Third, buy “pre-refunded” or “escrowed to maturity” bonds. You’ll earn less with this money-in-the-bank-to-pay-at maturity kind of bond, but you should be every bit as concerned this year about the return OF your principal, not just the return ON your principal.
Finally, for those who aren’t long bonds and are willing to short municipals, here is a list of a few municipal bond ETFs (there are plenty more organized as closed-end muni bond funds, some of which are selling at premiums) that I think may be worth shorting. I have bolded and highlighted those that are, in my opinion, the two dumbest states whose problems are entirely of their own making and which, in my opinion, are hiding their heads in the sand (or somewhere): California and New York.
- CMF – iShares S&P California Municipal ETF
- CXA – SPDR Barclays Capital California Municipal ETF
- HYD – Market Vectors High Yield Municipal ETF
- INY - SPDR Barclays Capital New York Municipal ETF
- ITM – Market Vectors Intermediate Municipal ETF
- MLN - Market Vectors Long Municipal ETF
- MUB – iShares S&P National Municipal ETF
- MUNI - PIMCO Intermediate Municipal Bond Strategy ETF
- NYF - iShares S&P New York Municipal ETF
- PRB – Market Vectors Pre-Refunded Municipal ETF
- PVI – PowerShares VRDO Tax-Free Weekly ETF
- PWZ – PowerShares Insured California Municipal ETF
- PZA - PowerShares Insured National Municipal ETF
- PZT - PowerShares Insured New York Municipal ETF
- SHM – SPDR Barclays Capital Short Term Municipal ETF
- SMB – Market Vectors Short Municipal ETF
- SUB – iShares S&P Short Term National Municipal ETF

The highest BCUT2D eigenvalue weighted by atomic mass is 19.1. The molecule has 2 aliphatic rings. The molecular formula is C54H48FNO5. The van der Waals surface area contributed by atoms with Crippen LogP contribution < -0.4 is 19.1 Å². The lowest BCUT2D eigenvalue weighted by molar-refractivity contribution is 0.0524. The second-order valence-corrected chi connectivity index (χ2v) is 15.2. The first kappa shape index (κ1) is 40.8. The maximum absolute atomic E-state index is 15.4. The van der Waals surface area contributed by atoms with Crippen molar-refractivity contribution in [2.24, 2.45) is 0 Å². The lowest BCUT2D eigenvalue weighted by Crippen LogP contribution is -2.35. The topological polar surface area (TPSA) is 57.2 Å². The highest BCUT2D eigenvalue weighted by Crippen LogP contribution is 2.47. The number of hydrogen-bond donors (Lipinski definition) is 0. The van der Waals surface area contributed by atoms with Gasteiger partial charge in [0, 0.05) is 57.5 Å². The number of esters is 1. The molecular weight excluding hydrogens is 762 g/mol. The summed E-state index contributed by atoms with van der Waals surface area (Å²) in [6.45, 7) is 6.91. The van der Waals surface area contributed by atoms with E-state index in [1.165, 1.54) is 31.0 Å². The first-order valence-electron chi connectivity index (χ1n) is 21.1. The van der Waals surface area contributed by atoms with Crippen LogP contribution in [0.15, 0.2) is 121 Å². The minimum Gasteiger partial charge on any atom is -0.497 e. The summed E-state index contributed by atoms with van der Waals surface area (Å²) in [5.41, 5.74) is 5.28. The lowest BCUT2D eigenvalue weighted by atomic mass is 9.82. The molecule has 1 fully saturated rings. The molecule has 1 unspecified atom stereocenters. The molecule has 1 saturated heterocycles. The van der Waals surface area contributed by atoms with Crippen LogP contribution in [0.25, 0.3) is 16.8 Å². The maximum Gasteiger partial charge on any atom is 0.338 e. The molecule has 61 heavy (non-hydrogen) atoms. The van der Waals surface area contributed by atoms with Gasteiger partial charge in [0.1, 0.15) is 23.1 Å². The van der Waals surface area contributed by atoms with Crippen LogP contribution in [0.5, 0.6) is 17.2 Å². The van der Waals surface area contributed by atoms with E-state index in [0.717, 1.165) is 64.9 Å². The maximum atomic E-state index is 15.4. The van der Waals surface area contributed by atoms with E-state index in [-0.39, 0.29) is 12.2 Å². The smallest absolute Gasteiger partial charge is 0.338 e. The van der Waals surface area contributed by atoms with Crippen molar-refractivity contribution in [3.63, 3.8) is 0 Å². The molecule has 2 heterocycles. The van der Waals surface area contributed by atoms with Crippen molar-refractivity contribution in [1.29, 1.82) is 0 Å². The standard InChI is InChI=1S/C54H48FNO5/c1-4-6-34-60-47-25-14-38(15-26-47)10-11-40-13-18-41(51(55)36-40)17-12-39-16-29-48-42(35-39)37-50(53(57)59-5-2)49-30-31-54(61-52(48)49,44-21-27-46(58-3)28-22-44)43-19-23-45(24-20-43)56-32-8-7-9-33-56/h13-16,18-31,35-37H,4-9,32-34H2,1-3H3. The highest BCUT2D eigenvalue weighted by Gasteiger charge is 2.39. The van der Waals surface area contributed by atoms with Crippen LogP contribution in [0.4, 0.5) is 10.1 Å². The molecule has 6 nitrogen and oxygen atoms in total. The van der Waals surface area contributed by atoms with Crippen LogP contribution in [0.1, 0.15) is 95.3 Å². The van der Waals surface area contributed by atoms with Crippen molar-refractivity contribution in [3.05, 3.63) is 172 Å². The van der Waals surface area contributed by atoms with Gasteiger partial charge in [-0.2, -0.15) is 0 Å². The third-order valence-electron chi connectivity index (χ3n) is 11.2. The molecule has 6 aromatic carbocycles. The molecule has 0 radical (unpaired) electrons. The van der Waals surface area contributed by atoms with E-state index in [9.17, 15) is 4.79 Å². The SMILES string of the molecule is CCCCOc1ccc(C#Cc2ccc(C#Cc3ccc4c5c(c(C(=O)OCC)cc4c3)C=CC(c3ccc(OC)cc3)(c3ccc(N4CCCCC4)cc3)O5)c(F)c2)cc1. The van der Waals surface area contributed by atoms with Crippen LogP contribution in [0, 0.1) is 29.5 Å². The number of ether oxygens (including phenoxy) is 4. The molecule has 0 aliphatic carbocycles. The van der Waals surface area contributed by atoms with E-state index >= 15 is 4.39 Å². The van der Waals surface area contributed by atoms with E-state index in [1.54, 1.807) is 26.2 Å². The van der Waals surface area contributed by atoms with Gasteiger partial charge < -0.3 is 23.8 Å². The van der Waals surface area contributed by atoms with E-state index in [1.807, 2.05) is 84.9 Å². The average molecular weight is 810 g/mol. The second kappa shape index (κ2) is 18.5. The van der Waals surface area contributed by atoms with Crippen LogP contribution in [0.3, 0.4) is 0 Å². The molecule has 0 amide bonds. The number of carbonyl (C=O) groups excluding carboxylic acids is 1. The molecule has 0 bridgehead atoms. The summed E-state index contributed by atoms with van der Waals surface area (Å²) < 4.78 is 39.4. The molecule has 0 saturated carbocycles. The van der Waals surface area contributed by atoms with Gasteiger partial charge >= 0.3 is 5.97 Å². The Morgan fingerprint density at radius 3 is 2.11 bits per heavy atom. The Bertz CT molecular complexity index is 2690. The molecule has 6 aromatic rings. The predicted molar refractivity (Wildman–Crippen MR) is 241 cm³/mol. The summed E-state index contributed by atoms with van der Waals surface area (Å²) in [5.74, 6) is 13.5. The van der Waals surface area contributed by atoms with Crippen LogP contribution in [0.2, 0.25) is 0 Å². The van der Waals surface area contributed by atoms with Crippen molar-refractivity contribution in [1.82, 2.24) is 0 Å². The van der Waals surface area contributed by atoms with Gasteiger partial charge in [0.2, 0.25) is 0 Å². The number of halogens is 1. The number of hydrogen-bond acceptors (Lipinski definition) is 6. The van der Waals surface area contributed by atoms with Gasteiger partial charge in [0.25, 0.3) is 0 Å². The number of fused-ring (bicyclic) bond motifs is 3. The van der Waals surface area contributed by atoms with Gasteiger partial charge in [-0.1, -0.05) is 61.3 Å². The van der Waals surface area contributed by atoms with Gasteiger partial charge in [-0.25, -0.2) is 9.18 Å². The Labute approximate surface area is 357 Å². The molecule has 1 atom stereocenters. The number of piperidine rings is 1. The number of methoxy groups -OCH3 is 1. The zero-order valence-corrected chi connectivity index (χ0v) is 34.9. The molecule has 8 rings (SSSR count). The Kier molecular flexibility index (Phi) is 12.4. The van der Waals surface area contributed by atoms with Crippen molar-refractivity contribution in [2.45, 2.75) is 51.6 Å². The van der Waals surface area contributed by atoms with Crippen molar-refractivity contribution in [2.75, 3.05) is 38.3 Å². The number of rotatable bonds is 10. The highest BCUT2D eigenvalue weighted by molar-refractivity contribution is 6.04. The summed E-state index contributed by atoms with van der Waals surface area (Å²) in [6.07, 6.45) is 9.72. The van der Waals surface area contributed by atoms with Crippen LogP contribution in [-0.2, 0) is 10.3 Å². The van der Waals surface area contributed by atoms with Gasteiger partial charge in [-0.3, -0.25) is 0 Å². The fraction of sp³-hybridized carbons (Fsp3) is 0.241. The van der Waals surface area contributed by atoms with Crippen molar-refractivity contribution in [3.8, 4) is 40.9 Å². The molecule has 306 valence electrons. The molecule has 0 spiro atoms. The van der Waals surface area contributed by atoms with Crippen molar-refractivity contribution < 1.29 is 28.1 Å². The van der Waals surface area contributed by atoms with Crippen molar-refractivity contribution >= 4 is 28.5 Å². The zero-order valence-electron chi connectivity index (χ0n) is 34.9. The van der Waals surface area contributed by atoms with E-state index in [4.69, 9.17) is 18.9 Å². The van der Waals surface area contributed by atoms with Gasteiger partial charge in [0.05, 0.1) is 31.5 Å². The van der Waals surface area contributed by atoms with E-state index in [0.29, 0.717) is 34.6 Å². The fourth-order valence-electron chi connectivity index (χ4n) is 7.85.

- TFI - SPDR Barclays Capital Municipal ETF
This list is not exhaustive. For instance, iShares just came out with 6 muni ETFs with a planned end-date, at which time the fund will be liquidated and the proceeds distributed to owners of record of the ETF – but all maturities are short ones and I believe the real carnage will be in the long bonds.
Do I predict 7 lean years for municipal bonds? Not literally. I don’t know if it will take a year or 7 years. I believe a shakeout is coming across all bond categories. (See my pan of long US Treasuries here.) It’s my job, for our firm’s clients, to shield them from that shakeout.
Many contributors at SA offer buy recommendations. But sometimes it’s even more important to suggest sectors to avoid or to sell outright…
Author's Disclosure: We are completely out of the bond funds we held during 2009. We are now long inverse Treasury ETFs TBT and TMV, and are looking to enter short positions for those clients for whom it is appropriate in the bolded, underlined ETFs above.
The Fine Print: As Registered Investment Advisors, we see it as our responsibility to advise the following: We do not know your personal financial situation, so the information contained in this communiqué represents the opinions of the staff of Stanford Wealth Management, and should not be construed as personalized investment advice.
Also, past performance is no guarantee of future results, rather an obvious statement if you review the records of many alleged gurus, but important nonetheless – for example, our Investors Edge ® Growth and Value Portfolio beat the S&P 500 for 10 years running but did not do so for 2009. We plan to be back on track on 2010 but then, “past performance is no guarantee of future results”!